A camel seen pulling a cart outside the Red Fort in Agra, India.
Camels provide milk, meat and hair for textiles. Camels are also working animals; transporting humans in the desert, bearing loads on an ascent and pulling carts in urban areas
When I travelled by rail from Moscow to Saint Petersburg in April, 1992 I was glad to see the Soviet State Railway Emblem still on the train.
The dissolution of the Soviet Union had taken place in December 1991 and Russia was now briefly a member of the Commonwealth of Independent States, or CIS.
The State Emblem of the Soviet Union (some call it a coat of arms) shows a five-pointed red star above the traditional hammer and sickle over a globe, with ears of wheat around it.
There is a rising sun under the globe, and a red ribbon around the two wreaths of wheat with ‘Proletarians of the world, unite!’ written in the official languages of the Soviet Republics.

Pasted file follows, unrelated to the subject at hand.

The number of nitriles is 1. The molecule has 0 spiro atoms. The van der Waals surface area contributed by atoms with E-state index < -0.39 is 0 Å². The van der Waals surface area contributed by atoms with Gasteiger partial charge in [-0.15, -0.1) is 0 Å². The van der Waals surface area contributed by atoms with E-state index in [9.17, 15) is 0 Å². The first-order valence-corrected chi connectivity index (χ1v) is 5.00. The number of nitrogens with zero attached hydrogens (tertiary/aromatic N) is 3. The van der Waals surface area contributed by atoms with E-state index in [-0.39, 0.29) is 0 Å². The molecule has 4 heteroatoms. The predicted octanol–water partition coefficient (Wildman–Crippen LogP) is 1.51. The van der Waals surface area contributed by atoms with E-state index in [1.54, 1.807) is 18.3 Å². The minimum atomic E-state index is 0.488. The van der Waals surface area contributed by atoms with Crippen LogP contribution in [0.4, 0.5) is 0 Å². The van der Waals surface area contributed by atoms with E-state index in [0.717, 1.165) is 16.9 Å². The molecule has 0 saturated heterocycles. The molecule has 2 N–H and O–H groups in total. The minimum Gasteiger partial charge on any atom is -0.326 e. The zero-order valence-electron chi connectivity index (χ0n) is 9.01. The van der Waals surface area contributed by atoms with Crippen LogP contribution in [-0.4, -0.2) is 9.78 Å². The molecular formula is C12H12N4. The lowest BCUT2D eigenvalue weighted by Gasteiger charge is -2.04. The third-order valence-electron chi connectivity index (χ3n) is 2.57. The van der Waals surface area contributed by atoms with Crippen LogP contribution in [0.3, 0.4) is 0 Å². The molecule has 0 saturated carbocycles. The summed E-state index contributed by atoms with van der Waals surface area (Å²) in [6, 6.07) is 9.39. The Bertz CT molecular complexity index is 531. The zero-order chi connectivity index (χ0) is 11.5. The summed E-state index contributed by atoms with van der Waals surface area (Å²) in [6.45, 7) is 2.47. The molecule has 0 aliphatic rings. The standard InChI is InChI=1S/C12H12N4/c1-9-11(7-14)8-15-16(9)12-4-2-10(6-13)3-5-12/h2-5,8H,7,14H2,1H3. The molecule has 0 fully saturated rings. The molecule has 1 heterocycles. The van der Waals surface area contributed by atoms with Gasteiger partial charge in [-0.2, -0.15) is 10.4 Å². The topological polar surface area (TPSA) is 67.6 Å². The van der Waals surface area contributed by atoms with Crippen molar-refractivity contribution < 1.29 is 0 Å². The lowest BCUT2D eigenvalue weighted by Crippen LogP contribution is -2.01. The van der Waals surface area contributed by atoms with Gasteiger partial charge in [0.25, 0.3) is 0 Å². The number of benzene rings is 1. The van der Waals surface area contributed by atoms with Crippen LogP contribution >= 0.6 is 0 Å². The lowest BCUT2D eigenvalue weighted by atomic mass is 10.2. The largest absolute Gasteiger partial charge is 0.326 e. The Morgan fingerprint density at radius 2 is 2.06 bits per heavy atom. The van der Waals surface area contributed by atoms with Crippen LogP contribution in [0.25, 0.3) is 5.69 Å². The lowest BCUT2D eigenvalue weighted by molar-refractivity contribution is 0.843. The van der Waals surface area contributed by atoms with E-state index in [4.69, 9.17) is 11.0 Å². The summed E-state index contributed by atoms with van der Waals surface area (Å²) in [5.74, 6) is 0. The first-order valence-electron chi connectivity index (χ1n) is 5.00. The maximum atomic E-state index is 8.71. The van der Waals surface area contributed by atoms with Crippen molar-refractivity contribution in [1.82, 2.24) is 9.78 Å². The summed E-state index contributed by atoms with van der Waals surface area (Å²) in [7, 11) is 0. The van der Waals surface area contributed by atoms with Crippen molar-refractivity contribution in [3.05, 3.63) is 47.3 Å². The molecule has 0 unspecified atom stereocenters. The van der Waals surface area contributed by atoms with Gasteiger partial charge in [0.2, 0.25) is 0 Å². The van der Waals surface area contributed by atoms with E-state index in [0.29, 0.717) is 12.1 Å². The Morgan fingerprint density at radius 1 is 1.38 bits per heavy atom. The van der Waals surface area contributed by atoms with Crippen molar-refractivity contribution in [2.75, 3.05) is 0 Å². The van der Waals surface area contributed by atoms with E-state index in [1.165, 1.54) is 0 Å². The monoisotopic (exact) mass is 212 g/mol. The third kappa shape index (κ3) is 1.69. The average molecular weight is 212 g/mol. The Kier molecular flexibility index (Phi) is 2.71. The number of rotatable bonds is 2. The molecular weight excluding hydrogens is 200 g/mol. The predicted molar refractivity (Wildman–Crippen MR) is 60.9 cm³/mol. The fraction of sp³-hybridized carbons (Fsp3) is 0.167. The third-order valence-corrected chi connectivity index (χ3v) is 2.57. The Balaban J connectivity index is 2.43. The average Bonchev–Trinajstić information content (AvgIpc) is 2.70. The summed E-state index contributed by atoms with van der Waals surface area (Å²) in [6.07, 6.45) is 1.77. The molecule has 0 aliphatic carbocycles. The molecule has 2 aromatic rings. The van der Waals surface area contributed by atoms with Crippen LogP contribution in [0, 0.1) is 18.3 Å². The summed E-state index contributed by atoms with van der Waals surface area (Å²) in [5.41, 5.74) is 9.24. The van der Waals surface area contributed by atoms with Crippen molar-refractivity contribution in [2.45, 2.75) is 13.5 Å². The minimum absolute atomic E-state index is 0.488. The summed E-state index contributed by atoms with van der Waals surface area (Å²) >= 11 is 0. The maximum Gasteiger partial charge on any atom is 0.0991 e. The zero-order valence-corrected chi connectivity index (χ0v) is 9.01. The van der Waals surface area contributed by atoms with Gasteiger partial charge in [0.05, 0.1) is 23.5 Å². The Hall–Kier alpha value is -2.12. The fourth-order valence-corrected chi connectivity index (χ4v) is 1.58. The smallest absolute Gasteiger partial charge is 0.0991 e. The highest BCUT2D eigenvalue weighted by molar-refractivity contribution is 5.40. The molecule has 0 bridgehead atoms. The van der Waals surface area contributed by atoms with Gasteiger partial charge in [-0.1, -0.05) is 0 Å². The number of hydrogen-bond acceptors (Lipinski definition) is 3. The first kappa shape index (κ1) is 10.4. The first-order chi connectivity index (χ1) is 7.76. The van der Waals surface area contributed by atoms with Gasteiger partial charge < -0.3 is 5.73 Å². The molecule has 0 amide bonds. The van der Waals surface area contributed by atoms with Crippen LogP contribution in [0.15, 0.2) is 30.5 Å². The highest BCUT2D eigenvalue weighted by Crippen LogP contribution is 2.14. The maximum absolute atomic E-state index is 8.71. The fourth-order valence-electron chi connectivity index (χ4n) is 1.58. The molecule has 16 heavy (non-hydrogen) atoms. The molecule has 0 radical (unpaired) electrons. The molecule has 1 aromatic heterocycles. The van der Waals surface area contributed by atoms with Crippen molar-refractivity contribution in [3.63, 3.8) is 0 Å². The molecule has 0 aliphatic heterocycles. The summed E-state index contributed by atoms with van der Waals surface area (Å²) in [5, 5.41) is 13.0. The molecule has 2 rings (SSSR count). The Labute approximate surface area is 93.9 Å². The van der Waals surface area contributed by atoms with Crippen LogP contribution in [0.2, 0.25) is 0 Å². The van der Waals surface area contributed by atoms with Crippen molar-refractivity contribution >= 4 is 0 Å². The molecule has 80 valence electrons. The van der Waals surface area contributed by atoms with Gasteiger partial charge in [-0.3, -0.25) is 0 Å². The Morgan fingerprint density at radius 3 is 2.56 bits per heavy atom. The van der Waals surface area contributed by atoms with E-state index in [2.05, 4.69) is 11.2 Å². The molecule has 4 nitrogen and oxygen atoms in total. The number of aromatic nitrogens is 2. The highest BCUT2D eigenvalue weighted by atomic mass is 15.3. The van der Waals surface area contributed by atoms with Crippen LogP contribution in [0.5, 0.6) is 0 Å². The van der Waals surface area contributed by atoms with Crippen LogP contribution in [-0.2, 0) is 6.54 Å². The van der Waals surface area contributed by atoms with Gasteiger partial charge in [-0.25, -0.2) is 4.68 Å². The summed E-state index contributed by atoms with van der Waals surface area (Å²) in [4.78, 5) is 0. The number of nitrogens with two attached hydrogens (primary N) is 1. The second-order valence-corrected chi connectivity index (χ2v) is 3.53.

If you’re interested, the languages are Turkmen, Tajik, Latvian, Lithuanian, Georgian, Uzbek, and Ukrainian on the left; Estonian, Armenian, Kyrgyz, Moldovan, Azerbaijani, Kazak and Belarusian on the right; with Russian joining them all together at the base.
Between July 1956 and September 1991, there were fifteen union republics: Armenia, Azerbaijan, Belarus, Estonia, Georgia, Kazakhstan, Kyrgyzstan, Latvia, Lithuania, Moldova, Russia, Tajikistan, Turkmenistan, Ukraine and Uzbekistan.
Saint Petersburg is located on the Neva River, at the head of the Gulf of Finland; the easternmost arm of the Baltic.
On a photo walk in Russia’s second largest city I chose to frame the golden dome of Saint Isaac’s Cathedral within an anchor; to emphasize Saint Petersburg’s connection with the sea.
Founded by Peter the Great in 1703, Saint Petersburg became the imperial capital of Russia until 1918.
The Baltic port was also known as Petrograd in 1914, then Leningrad in 1924, before reverting back to Saint Petersburg in 1991.